It is no surprise that multiple university studies suggest that as much as 75% of Americans actively experience some level of fear when it comes to dental treatment, and as much as 15% of the population suffers such severe dental anxiety that they refuse regular annual visits. Some studies suggest that even up to one-third of dentists are afraid of visiting the dentist!
The psychological factors behind dental fear could be worsened by more complex procedures, compounded pain and utilization of tools such as drills and needles. Fortunately, a clear understanding of the root of the fear, as well as taking steps to ease the fear can make dental visits more comfortable.
Dental Anxiety: Fears and Triggers
Understanding the stimuli in the dentist’s office is a first step at understanding dental anxiety. When a patient sits down in the dentist’s chair, they are immediately exposed to a barrage of foreign, if not potentially painful, stimuli. Piercing drills, sharp needles, the uncomfortable feeling of a dental worker’s hands. It is important to remain calm and understand that the dental treatments can alleviate existing pain, and also promote better health overall.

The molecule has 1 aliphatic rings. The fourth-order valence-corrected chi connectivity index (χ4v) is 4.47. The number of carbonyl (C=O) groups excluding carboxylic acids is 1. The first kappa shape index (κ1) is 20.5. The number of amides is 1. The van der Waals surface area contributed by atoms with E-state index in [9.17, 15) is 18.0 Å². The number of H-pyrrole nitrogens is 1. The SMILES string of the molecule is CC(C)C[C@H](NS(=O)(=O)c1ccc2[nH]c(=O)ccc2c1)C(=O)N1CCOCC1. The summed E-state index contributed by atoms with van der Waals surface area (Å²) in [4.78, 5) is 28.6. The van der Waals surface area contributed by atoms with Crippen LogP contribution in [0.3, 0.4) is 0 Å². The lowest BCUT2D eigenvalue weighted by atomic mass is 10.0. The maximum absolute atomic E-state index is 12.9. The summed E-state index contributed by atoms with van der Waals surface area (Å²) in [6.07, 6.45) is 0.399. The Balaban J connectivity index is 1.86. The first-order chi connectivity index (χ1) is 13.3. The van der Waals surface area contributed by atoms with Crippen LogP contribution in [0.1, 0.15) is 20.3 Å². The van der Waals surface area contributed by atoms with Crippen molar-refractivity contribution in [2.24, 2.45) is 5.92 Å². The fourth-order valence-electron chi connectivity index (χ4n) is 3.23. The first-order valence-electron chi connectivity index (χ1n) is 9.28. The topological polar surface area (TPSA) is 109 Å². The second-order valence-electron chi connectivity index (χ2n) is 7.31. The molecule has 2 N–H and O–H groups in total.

Techniques for Easing Dental Fears
To help alleviate some common anxiety surrounding dental visits, dentists and patients can work together by applying the following suggestions:
-Ask many questions during the dental consult. A patient’s questions are very welcomed, because a more informed a patient feels more comfortable, and the appointment runs more smoothly. Dentists and dental managers are accustomed to managing various anxiety levels, pain tolerance levels and concerns about treatments.
-Vocalize your concerns prior to treatment. If something is bothering you or if you have scheduled your dental visit for a particular reason, speak up and let the staff know so that they can swiftly accommodate your needs and work to relieve any pain you may feel.
-A good dentist or dental manager will explain all aspects of a treatment, but if you do not have a fair understanding, ask for explanations of the tools and procedures.
-Make yourself comfortable. Many dental offices offer blankets, TVs, water, magazines and other amenities to make patients feel more comfortable.
-Keep in mind that dental staff is there to alleviate pain and to make you comfortable throughout your appointment.
Ultimately, with good communication between a dentist and his or her patient, and other tips for combating fears, dental anxiety and psychological triggers can be severely lessened. Talk to your dentist about your anxieties and work together with them to come up with a treatment plan that works best.
Dental appointments are extremely important to maintaining not only oral health, but overall health as well. It is important to schedule regular dental appointments every six month to do routine cleanings and exams, and to screen for potential health issues.
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